Victory for wildlife after Government listens on planning reform
Last modified: 27 March 2012
The Government has listened to public concerns over planning reforms and has announced plans which will allow for growth while protecting wildlife.
The RSPB has welcomed the unveiling of new planning guidance today which addresses the concerns raised by the public and environmental groups.
The new National Planning Policy Framework (NPPF) contains a definition of sustainable development which will ensure local authorities can plan for vital homes, jobs and transport links without causing damage to our wildlife and countryside.
The RSPB’s concerns that protection for Sites of Special Scientific Interest (SSSI) was set to be weakened in the original draft of the NPPF appear to have been allayed. Although full scrutiny of the wording in the document is needed, early indications are that the new rules will protect SSSIs – meaning a bright future for the network of thousands of vital wildlife sites across England.
Martin Harper, RSPB Conservation Director, said: “Today’s news is a victory for wildlife, a victory for people and a victory for a sustainable economy.
“While we and many others raised fears over the direction the original draft of the NPPF was taking us, it is clear ministers have listened to our concerns and taken them on board.
Meeting the needs of people, business and nature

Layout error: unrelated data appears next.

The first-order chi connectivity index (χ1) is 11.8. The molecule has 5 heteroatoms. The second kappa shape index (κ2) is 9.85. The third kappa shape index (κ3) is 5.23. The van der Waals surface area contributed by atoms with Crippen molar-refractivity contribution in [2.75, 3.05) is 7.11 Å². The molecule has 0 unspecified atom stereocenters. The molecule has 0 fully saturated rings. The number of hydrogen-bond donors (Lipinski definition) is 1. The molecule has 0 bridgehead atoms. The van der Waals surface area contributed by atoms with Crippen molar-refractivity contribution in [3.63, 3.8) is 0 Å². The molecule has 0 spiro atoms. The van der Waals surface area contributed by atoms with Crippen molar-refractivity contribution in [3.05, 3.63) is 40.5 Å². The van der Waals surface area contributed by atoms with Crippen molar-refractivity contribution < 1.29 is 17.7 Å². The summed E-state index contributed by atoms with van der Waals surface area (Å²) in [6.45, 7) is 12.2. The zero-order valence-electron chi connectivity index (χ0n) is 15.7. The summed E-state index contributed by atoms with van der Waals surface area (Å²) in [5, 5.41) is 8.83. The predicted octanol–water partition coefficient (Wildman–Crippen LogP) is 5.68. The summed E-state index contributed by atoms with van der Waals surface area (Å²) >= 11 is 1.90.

“We have always supported the idea of simplifying the planning system to make it less cumbersome and bureaucratic – but this must not happen at the expense of our environment. A healthy environment is essential for a healthy economy and the planning system is there to ensure the needs of people, business and nature are all met.
“This new planning system will help the Government deliver on its promises to promote growth, halt the loss of biodiversity and enhance our natural environment.
“This issue has rightly faced high profile scrutiny and has been the subject of heated debate. It’s not the first time this Coalition Government has faced a potential public backlash over an environmental issue. From the controversy over the sale of public forestry to reviews of environmental protection such as the Habitats Regulations, the public have made their voices heard loud and clear.
“Let’s hope that after all these bruising debates ministers now have a better understanding of just how important the environment is to the people of this country.
“It is now vital that local authorities across England have up to date local plans in place to ensure that the reforms unveiled today work effectively on the ground protecting the environment whilst allowing responsible development to go ahead.”
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